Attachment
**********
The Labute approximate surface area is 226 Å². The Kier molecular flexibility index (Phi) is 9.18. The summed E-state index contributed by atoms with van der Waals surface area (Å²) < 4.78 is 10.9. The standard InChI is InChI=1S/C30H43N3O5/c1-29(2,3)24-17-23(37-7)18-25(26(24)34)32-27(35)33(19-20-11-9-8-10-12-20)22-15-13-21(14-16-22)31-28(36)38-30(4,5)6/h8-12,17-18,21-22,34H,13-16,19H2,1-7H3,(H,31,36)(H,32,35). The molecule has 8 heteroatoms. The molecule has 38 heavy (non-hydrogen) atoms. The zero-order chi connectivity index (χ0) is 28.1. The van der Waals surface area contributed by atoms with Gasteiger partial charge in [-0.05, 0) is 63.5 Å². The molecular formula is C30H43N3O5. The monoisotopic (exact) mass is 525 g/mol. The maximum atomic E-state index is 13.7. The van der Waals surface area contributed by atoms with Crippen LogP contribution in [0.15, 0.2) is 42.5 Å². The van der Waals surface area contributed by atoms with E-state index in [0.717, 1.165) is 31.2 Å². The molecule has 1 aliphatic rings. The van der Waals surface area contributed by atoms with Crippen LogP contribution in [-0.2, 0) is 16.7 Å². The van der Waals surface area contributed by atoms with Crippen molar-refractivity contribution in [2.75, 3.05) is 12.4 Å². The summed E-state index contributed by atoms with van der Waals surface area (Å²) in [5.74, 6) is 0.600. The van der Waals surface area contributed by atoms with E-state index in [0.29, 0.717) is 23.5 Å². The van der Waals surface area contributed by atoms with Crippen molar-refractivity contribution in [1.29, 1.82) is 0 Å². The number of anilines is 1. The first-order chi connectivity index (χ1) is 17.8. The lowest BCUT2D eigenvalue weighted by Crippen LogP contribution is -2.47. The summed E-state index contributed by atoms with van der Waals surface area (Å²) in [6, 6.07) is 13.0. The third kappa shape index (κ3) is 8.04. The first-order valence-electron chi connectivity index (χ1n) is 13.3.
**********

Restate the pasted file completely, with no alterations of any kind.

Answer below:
The Labute approximate surface area is 226 Å². The Kier molecular flexibility index (Phi) is 9.18. The summed E-state index contributed by atoms with van der Waals surface area (Å²) < 4.78 is 10.9. The standard InChI is InChI=1S/C30H43N3O5/c1-29(2,3)24-17-23(37-7)18-25(26(24)34)32-27(35)33(19-20-11-9-8-10-12-20)22-15-13-21(14-16-22)31-28(36)38-30(4,5)6/h8-12,17-18,21-22,34H,13-16,19H2,1-7H3,(H,31,36)(H,32,35). The molecule has 8 heteroatoms. The molecule has 38 heavy (non-hydrogen) atoms. The zero-order chi connectivity index (χ0) is 28.1. The van der Waals surface area contributed by atoms with Gasteiger partial charge in [-0.05, 0) is 63.5 Å². The molecular formula is C30H43N3O5. The monoisotopic (exact) mass is 525 g/mol. The maximum atomic E-state index is 13.7. The van der Waals surface area contributed by atoms with Crippen LogP contribution in [0.15, 0.2) is 42.5 Å². The van der Waals surface area contributed by atoms with E-state index in [0.717, 1.165) is 31.2 Å². The molecule has 1 aliphatic rings. The van der Waals surface area contributed by atoms with Crippen LogP contribution in [-0.2, 0) is 16.7 Å². The van der Waals surface area contributed by atoms with Crippen molar-refractivity contribution in [2.75, 3.05) is 12.4 Å². The summed E-state index contributed by atoms with van der Waals surface area (Å²) in [5.74, 6) is 0.600. The van der Waals surface area contributed by atoms with E-state index in [0.29, 0.717) is 23.5 Å². The van der Waals surface area contributed by atoms with Crippen molar-refractivity contribution in [1.29, 1.82) is 0 Å². The number of anilines is 1. The first-order chi connectivity index (χ1) is 17.8. The lowest BCUT2D eigenvalue weighted by Crippen LogP contribution is -2.47. The summed E-state index contributed by atoms with van der Waals surface area (Å²) in [6, 6.07) is 13.0. The third kappa shape index (κ3) is 8.04. The first-order valence-electron chi connectivity index (χ1n) is 13.3.